YOU GUYS SUCK! THE DOS AND DON’TS OF COMPARATIVE ADVERTISING

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From chicken sandwich wars to ‘corngate,’ trading shots with rival brands is all the rage. But there’s a right and a wrong way to go about it

The fast-food industry is waging a chicken sandwich war. Bud Light and Coors Light are embroiled in “corngate.” And Kind and Cliff keep trading shots in a snack-bar skirmish over whose ingredients are healthier. These are among the many brand battles raging in what has become a feisty, attack-ridden marketing environment.

While comparative advertising is a tried-and-true tactic, more brands are going at each other’s throats in an attempt to stand out in the increasingly cluttered media environment. Tim Calkins, a marketing professor at Northwestern University’s Kellogg School of Management, suggests marketers are merely part of a larger cultural shift toward more aggressive behavior, including in the political arena. “Our country has become so polarized and so harsh,” he says, which also “affects how brands market themselves.”

Whether the marketing attacks are effective has a lot to do with how they are handled. “Consumers say they don’t like comparative or negative ads, but nevertheless they do work,” says Kit Yarrow, a consumer psychologist who studies younger generations. “Generally, the percentage of people who are turned off by a comparative ad is about equal to the percentage who are positively influenced. There are so many caveats, though.”

Below, the do’s and don’ts of comparative advertising:

Be careful when punching down
Traditionally, comparison ads work best when the little guy goes after the big guy. Remember the Pepsi Challenge? Or Apple’s classic Mac vs. PC campaign? “The one place where consumers like negativity is when they feel like they’re helping David battle Goliath,” Yarrow says.

But lately, brands are breaking this rule. For instance, Bud Light commands more market share than Coors Light and Miller Lite combined, the two brands it has attacked for using corn syrup in their brewing process. Based on sales results, the approach failed. Bud Light store sales were down 7.5 percent year-to-date as of Aug. 3, according to Nielsen data cited by Beer Marketer’s Insights. Yarrow says the corn claim was “ridiculous” because “the comparison centered on a product characteristic that was not central to brand preference or loyalty.”

The battle has spilled over into court, where MillerCoors has won some preliminary victories. McDonald’s broke the David-Goliath rule when it went after Burger King, its smaller competitor, with an ad outside a BK restaurant in Belgium that plugged table service it offers that BK does not. BK responded with this zinger of an ad: “Why try to roast when you can’t even flame grill?”

Keep it light
The response was a perfect fit for BK’s spunky marketing personality. When attacking, “you want to find ways to do it that fit with your brand but don’t damage the competitive dynamics,” Calkins advises. “If you are not careful, it degenerates into name calling and a level of discussion that doesn’t enhance anyone.”

Popeyes is giving a masterclass in how to do it right. The chicken fight started innocently enough when Popeyes in early August tweeted a picture of its new sandwich, saying, “So. Good. Forgot. How. Speak. In. Complete. Sandwiches. I mean, sentences.” After Chick-fil-A tried to get involved by plugging its own sandwich, Popeyes played it cool, merely replying “… y’all good?” Other chains got involved and the back-and-forth generated so much positive attention for Popeyes that it experienced a sandwich shortage. “Popeyes was a huge win. Why? Because they invited users to do the comparing and talking,” Yarrow says. “When they did engage with Chick-fil-A and Wendy’s, it was in response and lighthearted.”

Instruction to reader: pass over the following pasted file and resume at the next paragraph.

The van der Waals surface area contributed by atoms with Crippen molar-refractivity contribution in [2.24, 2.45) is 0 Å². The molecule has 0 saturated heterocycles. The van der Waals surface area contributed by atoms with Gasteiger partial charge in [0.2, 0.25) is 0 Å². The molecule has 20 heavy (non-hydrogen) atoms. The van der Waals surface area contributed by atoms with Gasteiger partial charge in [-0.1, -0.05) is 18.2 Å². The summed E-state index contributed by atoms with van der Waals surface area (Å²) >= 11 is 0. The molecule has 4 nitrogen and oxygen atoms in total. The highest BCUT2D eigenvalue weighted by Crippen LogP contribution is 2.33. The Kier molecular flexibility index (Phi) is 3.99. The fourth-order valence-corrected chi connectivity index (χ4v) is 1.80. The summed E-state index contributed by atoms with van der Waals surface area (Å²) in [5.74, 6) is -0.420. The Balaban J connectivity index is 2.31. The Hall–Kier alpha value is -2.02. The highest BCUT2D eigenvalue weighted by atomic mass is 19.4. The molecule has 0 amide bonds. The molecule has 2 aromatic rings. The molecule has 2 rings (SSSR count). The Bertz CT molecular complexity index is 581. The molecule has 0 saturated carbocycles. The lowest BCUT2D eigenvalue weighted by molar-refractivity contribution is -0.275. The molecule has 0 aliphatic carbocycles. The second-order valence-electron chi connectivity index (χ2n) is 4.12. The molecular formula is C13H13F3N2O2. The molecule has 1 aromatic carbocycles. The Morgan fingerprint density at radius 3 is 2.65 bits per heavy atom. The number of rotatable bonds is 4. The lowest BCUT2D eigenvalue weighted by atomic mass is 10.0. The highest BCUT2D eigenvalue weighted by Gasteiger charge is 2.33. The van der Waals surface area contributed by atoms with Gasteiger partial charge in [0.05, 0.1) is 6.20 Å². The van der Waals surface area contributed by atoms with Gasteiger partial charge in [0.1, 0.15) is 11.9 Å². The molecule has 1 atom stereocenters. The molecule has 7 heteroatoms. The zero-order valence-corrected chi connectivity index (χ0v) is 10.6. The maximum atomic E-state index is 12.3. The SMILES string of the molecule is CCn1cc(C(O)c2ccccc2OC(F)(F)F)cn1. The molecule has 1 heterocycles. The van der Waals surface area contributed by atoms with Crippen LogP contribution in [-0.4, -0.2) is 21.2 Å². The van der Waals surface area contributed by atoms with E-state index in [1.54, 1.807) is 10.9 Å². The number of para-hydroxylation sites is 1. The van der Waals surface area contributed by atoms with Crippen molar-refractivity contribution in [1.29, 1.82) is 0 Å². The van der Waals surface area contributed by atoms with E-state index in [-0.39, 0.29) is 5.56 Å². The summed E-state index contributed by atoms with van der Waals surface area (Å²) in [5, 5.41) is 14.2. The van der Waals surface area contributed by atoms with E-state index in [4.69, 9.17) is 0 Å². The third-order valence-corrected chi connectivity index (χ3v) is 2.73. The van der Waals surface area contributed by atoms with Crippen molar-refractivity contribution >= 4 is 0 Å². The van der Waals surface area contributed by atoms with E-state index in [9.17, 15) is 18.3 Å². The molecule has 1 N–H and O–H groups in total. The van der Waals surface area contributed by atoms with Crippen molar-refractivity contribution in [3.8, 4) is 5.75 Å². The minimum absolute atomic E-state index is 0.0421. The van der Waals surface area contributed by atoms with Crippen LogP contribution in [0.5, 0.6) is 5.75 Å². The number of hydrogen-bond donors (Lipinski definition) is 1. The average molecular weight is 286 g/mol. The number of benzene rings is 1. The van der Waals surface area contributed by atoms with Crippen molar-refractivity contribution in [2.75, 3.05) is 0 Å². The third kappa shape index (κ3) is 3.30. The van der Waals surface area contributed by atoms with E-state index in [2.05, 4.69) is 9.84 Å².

To sue or not to sue?
If a brand faces an attack by a competitor, one of the biggest decisions is whether to challenge the claims in court as misleading. Another option is using the self-regulation system put in place by the Council of Better Business Bureaus’ National Advertising Division in which brands can submit claims against each other.

Ad lawyer Jeff Greenbaum says marketers who think they have been wronged should start simply by calling their competitor and asking them to change the ad in question. “That works a lot of the time,” he says. “Advertisers should not assume that they need to rush to court,” says Greenbaum, managing partner at Frankfurt Kurnit Klein and Selz.

Don’t live in a glass house
If you do go to court to challenge a competitor’s claims, you better make sure your own advertising is aboveboard, says Linda Goldstein, a partner at BakerHostetler. “You have to anticipate that the defendant is going to be looking for counter-claims,” she says. So “you have to take a very careful look at your own advertising and determine whether you might potentially be putting your own claims in jeopardy.”

This article first appeared in www.adage.com

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About Author

E J Schultz

E.J. Schultz is the Chicago Bureau Chief at Advertising Age and covers beverage, automotive and sports marketing. He is a former reporter for McClatchy newspapers, including the Fresno Bee, where he covered business and state government and politics, and the Island Packet in South Carolina. His journalism awards include a 2012 Jesse H. Neal National Business Journalism Award for best range of work by a single author and a 2011 Best in Business award for a feature story from the Society of American Business Editors and Writers. A native of Cincinnati, Mr. Schultz has an economics degree from Xavier University and a masters in journalism from Northwestern University.

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